As a result, the president Trump has invoked the word “rape” in describing China’s trade policies and threatened to impose a 45% tariff on Chinese imports (current average tariff rate on Chinese imports is around of 3%).   However, it should be noted that China doesn’t meet all criteria to be officially designated as a currency manipulator. Labelling a country as a currency manipulator triggers a formal process, which involves a series of negotiations between the Secretary of the US Treasury and China and fulfilment of three criteria by the target. These criteria include:

 •    a trade surplus in excess of USD 20 billion with the USA;

 •    a trade surplus that amounts to more than 3% of US GDP; and

 •    repeated depreciation of its own currency by buying foreign assets equalling 2% or more of its GDP per year.

 If after a year, the USA continues to assess China as a currency manipulator, the USA could then impose various penalties on China, possibly limiting Chinese investment in the USA. Yet; China only fulfils the first criterion, as China’s trade surplus with the USA continued to be in excess of the requirement, (around 17 times higher than the requirement as of 2016). The second and third criteria are not relevant to China as the Chinese surplus with the USA accounted for 1.9% of the US GDP as of 2016 and China has been pushing up its currency since 2014.

China Accounts for Around 21% of Total Imports to the USA, 2016
Source: US Census Bureau
China: The Third-Largest Export Partner of the USA, 2016
Source: US Census Bureau
The USA Witnessed Nearly Half of its Trade Deficit with China as of 2016
Source: US Census Bureau
Top Export Products to China from the USA, 2016
Source: US Census Bureau
Key Products Imported to the USA from China, 2016
Source: US Census Bureau
Chinese Yuan on an Uptrend Since 2014 Post Depreciation
Source: Board of Governors of the Federal Reserve System
The USA Witnesses Mounting Trade Deficits With China Over 2005-14
Source: US Census Bureau

 Canada is Blamed for Illegal Subsidising of Softwood Lumber Sales to the USA; Mexico Reprimanded for Illegal Immigrants and Offshoring

 Canada had been alleged for improperly subsidising the sale of softwood lumber products to the USA (Canada’s share in the US lumber market is about 31.5% as of 2016).

The US Softwood Lumber Trade Deficit with Canada Grew Two-fold Over 2010-16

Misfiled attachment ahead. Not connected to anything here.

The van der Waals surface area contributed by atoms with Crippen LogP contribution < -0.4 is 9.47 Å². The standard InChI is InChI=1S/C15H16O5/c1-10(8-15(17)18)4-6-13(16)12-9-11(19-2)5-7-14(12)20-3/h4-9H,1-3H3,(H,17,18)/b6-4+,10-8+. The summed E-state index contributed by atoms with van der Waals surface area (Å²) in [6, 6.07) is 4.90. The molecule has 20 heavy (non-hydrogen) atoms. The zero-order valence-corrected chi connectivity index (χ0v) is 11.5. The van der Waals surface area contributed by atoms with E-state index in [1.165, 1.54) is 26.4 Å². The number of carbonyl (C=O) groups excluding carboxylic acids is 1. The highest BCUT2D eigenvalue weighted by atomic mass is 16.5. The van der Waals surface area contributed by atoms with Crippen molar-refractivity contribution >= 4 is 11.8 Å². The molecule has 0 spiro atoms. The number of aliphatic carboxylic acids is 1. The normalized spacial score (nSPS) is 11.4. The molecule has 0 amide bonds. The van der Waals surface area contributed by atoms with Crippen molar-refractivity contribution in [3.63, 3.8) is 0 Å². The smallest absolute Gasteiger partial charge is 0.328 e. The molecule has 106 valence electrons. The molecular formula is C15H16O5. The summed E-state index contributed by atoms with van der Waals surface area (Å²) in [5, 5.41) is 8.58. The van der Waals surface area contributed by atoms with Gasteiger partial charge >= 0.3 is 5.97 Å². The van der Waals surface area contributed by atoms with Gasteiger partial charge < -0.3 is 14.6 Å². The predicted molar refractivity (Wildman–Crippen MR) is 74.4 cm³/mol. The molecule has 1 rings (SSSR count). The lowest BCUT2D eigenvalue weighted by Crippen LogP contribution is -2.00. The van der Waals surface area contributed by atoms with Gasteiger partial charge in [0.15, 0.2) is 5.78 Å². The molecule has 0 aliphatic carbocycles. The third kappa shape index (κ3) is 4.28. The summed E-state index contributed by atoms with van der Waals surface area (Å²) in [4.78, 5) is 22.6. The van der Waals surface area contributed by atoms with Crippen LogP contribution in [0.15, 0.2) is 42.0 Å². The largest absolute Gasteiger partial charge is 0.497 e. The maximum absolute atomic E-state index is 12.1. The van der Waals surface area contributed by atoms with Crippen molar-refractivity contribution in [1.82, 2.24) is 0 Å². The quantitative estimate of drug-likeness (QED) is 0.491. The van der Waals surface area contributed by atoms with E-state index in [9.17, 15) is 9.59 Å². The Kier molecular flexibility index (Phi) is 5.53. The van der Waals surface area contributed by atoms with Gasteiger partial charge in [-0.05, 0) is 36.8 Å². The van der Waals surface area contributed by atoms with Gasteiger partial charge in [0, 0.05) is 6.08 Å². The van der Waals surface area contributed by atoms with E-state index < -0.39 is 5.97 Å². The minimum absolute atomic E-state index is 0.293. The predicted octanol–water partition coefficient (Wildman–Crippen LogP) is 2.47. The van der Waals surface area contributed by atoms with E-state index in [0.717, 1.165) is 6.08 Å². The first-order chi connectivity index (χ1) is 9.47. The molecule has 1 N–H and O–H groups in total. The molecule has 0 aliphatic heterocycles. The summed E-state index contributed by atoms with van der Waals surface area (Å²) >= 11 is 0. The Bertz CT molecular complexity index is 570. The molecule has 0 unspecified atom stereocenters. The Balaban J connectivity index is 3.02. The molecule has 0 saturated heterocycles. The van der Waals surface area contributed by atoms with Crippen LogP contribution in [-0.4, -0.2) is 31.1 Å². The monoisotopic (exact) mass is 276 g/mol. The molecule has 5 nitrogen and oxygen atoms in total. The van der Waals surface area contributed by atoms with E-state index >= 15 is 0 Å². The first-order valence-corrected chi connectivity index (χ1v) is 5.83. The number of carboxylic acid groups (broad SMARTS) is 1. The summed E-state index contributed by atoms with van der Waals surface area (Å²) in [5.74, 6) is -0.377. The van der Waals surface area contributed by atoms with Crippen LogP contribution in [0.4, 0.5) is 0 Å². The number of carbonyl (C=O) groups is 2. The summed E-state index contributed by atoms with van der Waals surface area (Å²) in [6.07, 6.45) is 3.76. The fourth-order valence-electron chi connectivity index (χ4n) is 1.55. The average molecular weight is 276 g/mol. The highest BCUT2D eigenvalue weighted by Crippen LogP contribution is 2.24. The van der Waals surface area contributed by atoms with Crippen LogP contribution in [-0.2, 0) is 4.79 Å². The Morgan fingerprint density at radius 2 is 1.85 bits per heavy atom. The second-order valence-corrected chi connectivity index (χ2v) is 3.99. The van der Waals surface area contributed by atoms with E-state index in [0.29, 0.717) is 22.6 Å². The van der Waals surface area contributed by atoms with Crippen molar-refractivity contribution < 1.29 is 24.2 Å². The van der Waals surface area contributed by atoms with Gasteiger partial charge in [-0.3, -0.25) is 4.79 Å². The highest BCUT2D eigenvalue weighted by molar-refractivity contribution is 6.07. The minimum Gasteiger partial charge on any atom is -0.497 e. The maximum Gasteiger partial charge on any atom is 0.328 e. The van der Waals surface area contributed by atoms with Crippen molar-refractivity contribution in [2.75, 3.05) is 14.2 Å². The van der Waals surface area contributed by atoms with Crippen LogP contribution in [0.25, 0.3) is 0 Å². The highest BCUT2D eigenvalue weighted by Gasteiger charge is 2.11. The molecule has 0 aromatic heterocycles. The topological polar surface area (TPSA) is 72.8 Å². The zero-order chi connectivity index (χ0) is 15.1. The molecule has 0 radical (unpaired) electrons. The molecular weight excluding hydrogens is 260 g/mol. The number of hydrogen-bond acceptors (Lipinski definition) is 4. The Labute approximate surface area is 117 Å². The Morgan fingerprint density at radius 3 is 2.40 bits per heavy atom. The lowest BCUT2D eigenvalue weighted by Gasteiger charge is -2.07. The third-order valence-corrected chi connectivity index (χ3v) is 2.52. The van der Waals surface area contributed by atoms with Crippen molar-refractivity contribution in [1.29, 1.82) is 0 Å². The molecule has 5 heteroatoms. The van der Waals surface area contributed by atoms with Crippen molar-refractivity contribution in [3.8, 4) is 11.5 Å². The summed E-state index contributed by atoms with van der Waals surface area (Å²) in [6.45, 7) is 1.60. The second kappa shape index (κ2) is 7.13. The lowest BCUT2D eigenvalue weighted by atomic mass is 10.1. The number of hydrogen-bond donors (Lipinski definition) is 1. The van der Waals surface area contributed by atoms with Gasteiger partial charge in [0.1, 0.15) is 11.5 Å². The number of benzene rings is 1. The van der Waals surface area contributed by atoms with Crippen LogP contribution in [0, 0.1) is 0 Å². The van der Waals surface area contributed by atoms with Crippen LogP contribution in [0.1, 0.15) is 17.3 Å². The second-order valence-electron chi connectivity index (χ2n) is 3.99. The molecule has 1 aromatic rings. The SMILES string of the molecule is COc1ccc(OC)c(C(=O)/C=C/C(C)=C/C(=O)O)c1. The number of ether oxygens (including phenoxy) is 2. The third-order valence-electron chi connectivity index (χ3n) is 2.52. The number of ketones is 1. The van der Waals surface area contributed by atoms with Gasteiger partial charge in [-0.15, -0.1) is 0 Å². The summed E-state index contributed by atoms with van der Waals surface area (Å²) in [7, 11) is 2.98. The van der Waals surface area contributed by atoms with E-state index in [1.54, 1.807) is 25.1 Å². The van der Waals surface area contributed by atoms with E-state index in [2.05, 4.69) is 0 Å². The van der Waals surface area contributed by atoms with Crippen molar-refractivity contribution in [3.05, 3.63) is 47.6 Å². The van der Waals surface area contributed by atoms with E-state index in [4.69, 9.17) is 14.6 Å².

Source: UN Comtrade

   With the objective of avoiding illegal Mexican immigrants to the USA and discouraging imports, president Trump proposed to construct a wall worth around USD 21.6 billion across the US-Mexico border, which is expected to be financed by floating a 20% tax on all Mexican imports (majority of the products are currently untaxed under NAFTA.) As per our calculation, a 20% tax on all Mexican imports (assuming all imports are currently tax-free) would yield a tax revenue of around USD 58 billion, more than enough to construct the wall. In addition, imposing 35% tax on the US companies that offshore its production to other countries is under consideration. On April 24, 2017, Trump imposed countervailing duties ranging from 3-24% on the softwood lumber imports from Canada and threatened to do the same on dairy imports.

 The major argument in favour of protectionism is that it encourages import substitution and reshoring, thus translating into narrowing trade deficits and manufacturing job gains over time. Given the huge trade deficits, the USA runs with Mexico and China, imposing import taxes as high as 20% to 45%, would definitely discourage imports, thus contributing to a notable reduction in trade deficits.

 As per Kevin Lai, research head for Asia excluding Japan of Daiwa Capital Markets, a Hong Kong-based stock brokerage firm, floating 45% tariffs on Chinese imports would lead to 87% fall in China’s exports to the USA. Similarly economists at HSBC led by Qu Hongbin predicted that the 45% tax would result in halving of Chinese shipments to the USA. Furthermore, offshoring taxes would encourage reshoring, which would result in regaining manufacturing jobs to the USA. This threat has already pushed three major automakers, namely Italian-American FCA Group, Ford and Japanese Toyota to reshore their production back to the USA, who had previously planned to move their production to Mexico.

 Consumer Retail Prices Likely to Increase; Estimates by Industry Experts Believe up to 10% is Possible

 Despite these benefits, trade protectionism is always associated with costs. The obvious danger is that if Trump’s policies are enacted in full, they will substantially increase domestic prices. Imposition of prohibitive import taxes encourages domestic manufacturing. However, these would take some time to fully substitute imports. The immediate impact would be price rises with the importing companies heaping as much of the cost as possible on their customers.

 As per Capital Economics, a London-based economic research consultancy firm, a 45% tariff on Chinese-made goods could drive up the US retail prices on those goods by an average of about 10%. A study of the US National Association of Home Builders found that a 15% tariff on lumber imports would result in an increase in new home prices by 4.2%. On the other hand, imports also include manufacturing inputs, which are further processed by domestic manufacturers. For example, automobile companies that assemble cars in the USA typically import many of the parts from abroad. If those parts become much more expensive after imposition of tariffs, prices would rise making the final car more expensive, less competitive with imports, and less likely to compete in export markets.

 In addition, imposing tariffs do not unequivocally protect American workers as the USA will be more exposed to retaliations by its trade partners, who would also increase their own import tariffs. This may put the American jobs in danger, as exporter firms could harshly suffer from the lower global demand for their products. This is highly critical to consider, as most of the countries that export to the USA also import from the USA (China, Canada, and Mexico being the top three). Consequently, the slowdown in the trade could hamper the long-term US economic growth.